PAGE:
Business guide to Coronavirus

My employee wants to self-isolate — What leave should they take?

Our Workplace Advice Line team have been busy responding to calls from My Business members on their obligations as an employer amidst the coronavirus pandemic. 

One of the questions they get asked a lot is about healthy employees who want to stay home as a precaution. 

Question

My employee wants to stay at home as a precaution during the COVID-19 health crisis. What leave entitlements can they access? 

Answer

Employees who want to stay at home as a precaution and have not been directed by their employer or an enforceable government direction will need to come to an arrangement with their employer on what best suits the business while balancing their concerns. 

An option may be to request employees to work from home — if this is a practical option for their role — or taking some form of paid or unpaid leave, such as annual leave or long service leave. 

The employee should apply for leave as per the standard process. If the employee doesn't come to an agreement with their employer or use paid leave, they're not entitled to payment in this case.

Employees are encouraged to discuss their level of risk of contracting coronavirus with their doctor and workplace health and safety representative.

Employers need to remember it is a challenging time for everyone. Employees who don't want to go to work because they have a reasonable concern about an impending risk to their health or safety are not taking industrial action and therefore should not be treated as misconduct.  

This is, of course, provided the employee is not failing to comply with a reasonable direction to perform other appropriate and safe work.

On the other hand, where an employer directs a full-time or part-time employee not to work due to workplace health and safety risks, but the employee is ready, willing and able to work, the employee is generally entitled to be paid.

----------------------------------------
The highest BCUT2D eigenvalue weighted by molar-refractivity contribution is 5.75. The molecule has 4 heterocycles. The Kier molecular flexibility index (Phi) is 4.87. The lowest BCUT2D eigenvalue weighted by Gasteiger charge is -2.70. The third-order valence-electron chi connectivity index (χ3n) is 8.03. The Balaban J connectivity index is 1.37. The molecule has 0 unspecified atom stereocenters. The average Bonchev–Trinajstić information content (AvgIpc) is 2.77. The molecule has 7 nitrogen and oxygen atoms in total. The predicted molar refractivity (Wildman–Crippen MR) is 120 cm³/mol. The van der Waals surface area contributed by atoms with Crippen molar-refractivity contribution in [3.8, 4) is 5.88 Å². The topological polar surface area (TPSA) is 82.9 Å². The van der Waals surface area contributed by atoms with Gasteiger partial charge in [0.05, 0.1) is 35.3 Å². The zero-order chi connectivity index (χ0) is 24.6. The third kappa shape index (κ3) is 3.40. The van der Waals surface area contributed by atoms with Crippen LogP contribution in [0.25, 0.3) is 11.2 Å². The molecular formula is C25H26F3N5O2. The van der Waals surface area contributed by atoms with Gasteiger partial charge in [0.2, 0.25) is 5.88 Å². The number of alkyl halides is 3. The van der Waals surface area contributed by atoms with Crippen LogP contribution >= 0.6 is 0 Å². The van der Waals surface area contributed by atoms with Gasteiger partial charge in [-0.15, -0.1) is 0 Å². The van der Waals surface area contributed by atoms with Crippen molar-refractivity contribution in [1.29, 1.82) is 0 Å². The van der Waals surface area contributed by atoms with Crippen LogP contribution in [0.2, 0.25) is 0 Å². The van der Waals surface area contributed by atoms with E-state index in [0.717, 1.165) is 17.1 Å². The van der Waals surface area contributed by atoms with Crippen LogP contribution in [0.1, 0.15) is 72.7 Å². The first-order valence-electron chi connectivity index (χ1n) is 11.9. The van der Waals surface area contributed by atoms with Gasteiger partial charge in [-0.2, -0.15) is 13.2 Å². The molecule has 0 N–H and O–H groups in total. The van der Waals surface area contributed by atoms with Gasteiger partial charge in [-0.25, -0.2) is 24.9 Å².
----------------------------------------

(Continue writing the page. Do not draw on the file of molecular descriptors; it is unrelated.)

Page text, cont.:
If an employee cannot work because they're subject to an enforceable government mandate requiring them to self-quarantine, the employee isn't generally entitled to be paid, unless they use leave entitlements. You can find information on self-quarantine requirements on the Australian Government Department of Health's website.

More information and resources

To help ensure you have the right policies and procedures in place to manage your workforce during the coronavirus pandemic, you can download My Business's free Employer Toolkit, which includes:

  • Leave policy 
  • Letter to employee advising stand down 
  • Mental Health Policy 
  • Working from Home Checklist 
  • Working from Home Policy 
  • Ergonomics Checklist.

HR Advance has other helpful policies to help you during this period such as: 

 

Catherine Ngo

Senior Editor and Content Writer, My Business

Catherine is passionate about unravelling the latest news and insights to help entrepreneurs, small business owners and employers.

Free Workplace Advice line

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